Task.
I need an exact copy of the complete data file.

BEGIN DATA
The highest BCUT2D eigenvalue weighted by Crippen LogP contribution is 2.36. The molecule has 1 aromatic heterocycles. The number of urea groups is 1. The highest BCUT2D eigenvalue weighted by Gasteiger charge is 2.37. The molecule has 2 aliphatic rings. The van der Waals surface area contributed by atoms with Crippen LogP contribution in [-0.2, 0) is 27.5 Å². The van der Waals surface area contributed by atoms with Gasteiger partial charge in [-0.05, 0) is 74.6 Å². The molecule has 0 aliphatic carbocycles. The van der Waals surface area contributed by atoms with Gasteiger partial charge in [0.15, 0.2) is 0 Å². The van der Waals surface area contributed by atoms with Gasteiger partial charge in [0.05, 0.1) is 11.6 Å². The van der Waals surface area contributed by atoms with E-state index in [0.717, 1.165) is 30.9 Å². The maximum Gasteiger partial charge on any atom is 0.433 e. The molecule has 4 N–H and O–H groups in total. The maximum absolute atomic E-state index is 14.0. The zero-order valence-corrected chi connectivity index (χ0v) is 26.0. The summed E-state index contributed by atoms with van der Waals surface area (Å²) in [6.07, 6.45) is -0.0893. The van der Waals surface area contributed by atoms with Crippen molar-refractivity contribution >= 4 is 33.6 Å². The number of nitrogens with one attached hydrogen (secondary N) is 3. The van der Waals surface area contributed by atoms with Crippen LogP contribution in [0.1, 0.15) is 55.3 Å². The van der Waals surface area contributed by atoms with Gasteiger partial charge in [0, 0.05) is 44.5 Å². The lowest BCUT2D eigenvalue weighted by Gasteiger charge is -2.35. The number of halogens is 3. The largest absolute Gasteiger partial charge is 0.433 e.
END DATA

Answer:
The highest BCUT2D eigenvalue weighted by Crippen LogP contribution is 2.36. The molecule has 1 aromatic heterocycles. The number of urea groups is 1. The highest BCUT2D eigenvalue weighted by Gasteiger charge is 2.37. The molecule has 2 aliphatic rings. The van der Waals surface area contributed by atoms with Crippen LogP contribution in [-0.2, 0) is 27.5 Å². The van der Waals surface area contributed by atoms with Gasteiger partial charge in [-0.05, 0) is 74.6 Å². The molecule has 0 aliphatic carbocycles. The van der Waals surface area contributed by atoms with Gasteiger partial charge in [0.15, 0.2) is 0 Å². The van der Waals surface area contributed by atoms with Gasteiger partial charge in [0.05, 0.1) is 11.6 Å². The van der Waals surface area contributed by atoms with E-state index in [0.717, 1.165) is 30.9 Å². The maximum Gasteiger partial charge on any atom is 0.433 e. The molecule has 4 N–H and O–H groups in total. The maximum absolute atomic E-state index is 14.0. The zero-order valence-corrected chi connectivity index (χ0v) is 26.0. The summed E-state index contributed by atoms with van der Waals surface area (Å²) in [6.07, 6.45) is -0.0893. The van der Waals surface area contributed by atoms with Crippen molar-refractivity contribution >= 4 is 33.6 Å². The number of nitrogens with one attached hydrogen (secondary N) is 3. The van der Waals surface area contributed by atoms with Crippen LogP contribution in [0.1, 0.15) is 55.3 Å². The van der Waals surface area contributed by atoms with Gasteiger partial charge in [0, 0.05) is 44.5 Å². The lowest BCUT2D eigenvalue weighted by Gasteiger charge is -2.35. The number of halogens is 3. The largest absolute Gasteiger partial charge is 0.433 e.